As the UEFA European Women's Under-19 Championship hots up – meteorologically as well as figuratively – ahead of Wednesday's semi-finals, there remains an oasis of cool in a suburban hotel in Minsk, Belarus. uefa.com sat down here with Romanian referee Teodora Albon, referee observer Ingrid Jonsson and referee observer and UEFA Referees Committee member, Josef Marko, to get the match officials' perspective on the tournament so far.
'Like a family'
The ninth team at these finals comprises six referees, eight assistants and two fourth officials from the Belarussian hosts. And, as Teodora Albon told uefa.com, the group has gelled from the start: "We arrived the Saturday before the championship kicked off and the local people have tried to help us feel at home. I spent almost a week here with the other referees and it feels like a family."
Albon, 31, is an experienced referee having worked in the Romanian men's top division, yet she believes this kind of tournament requires special attention. "It's a great advantage for me because it's not easy to be a ref in Romania – for example, we have to pass the men's fitness test," she said. "Here I have more time to read the game, to understand what they want to do with the ball. Our focus here is 'expect the unexpected' because at this level it can happen that the girls lose the ball too quickly and we do not have time to be in the best position."
Chance to learn
If participation in the FIFA Women's World Cup or UEFA Women's Champions League is the long-term target, Albon is confident her assignment in Minsk will make her a better official. "This is a first step for us. We have an opportunity to learn from one another and from our observers about both refereeing and about life, because we are still young. Each game is another experience, whether it's Under-19 or Women's Champions League. I just collect advice and keep working. Sometimes you want to be upstairs too quickly but it's important first to get the experience from this level."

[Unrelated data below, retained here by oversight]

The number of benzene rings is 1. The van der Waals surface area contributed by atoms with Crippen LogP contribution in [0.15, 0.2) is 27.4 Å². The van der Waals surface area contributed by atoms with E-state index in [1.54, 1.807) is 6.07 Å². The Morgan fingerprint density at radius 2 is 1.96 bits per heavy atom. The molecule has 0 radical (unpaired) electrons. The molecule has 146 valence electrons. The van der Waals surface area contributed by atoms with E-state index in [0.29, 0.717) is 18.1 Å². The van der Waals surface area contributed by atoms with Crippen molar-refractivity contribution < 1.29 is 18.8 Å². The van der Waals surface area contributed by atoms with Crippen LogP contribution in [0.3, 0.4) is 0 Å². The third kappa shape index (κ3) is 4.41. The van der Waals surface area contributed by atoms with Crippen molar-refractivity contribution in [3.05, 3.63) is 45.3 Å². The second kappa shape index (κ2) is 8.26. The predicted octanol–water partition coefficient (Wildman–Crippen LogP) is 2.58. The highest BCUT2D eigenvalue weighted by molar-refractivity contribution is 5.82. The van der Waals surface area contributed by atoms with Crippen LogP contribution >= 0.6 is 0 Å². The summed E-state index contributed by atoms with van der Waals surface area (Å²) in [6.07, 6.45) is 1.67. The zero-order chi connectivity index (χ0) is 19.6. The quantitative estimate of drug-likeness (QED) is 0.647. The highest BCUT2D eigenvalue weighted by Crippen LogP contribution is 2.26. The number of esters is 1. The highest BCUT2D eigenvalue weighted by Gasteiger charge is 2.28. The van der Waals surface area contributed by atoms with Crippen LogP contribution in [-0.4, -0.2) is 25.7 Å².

In addition to the support they receive from colleagues, the match officials are closely monitored by two observers from the Belarus Football Federation, and by 1995 Women's World Cup final referee Ingrid Jonsson and Josef Marko of the UEFA Referees Committee. "There's a good feeling in this group," Jonsson told uefa.com. "They were nearly all preparing in Frankfurt at the start of June and you could see from the first day that they had already met each other. I think this is one of the reasons they have such a good spirit."
The observer's role is of central importance, as Jonsson explained: "First, we do the observations during the game, but I think the main point is when we have the debriefing. We analyse the DVD of the game and put up good things and things that could be improved, not only to the single referee but for the whole group, and try to give them advice for the future, for the next game – just one or two key points we recommend working on." Marko's advice is simple: "They are a team and the team is taking the decisions. The priority is the correctness of the decisions. Secondly, their main task is to protect the health of the players and create the best conditions to play the game and to keep the respect on the pitch – it's the main slogan of UEFA."
Marko thinks the referees are not only operating in an ideal working environment but can go on to benefit their peers back home. "Those who are here have been training every day and we have lots of discussions for everybody to learn, but we expect them to bring their experience home and share it with the other referees in their national associations." Jonsson agrees it is yet another step in the right direction for female match officials. "You can see such a great development in every aspect since 2001 when I was still an assistant referee. It's much more professional and this is only the beginning."
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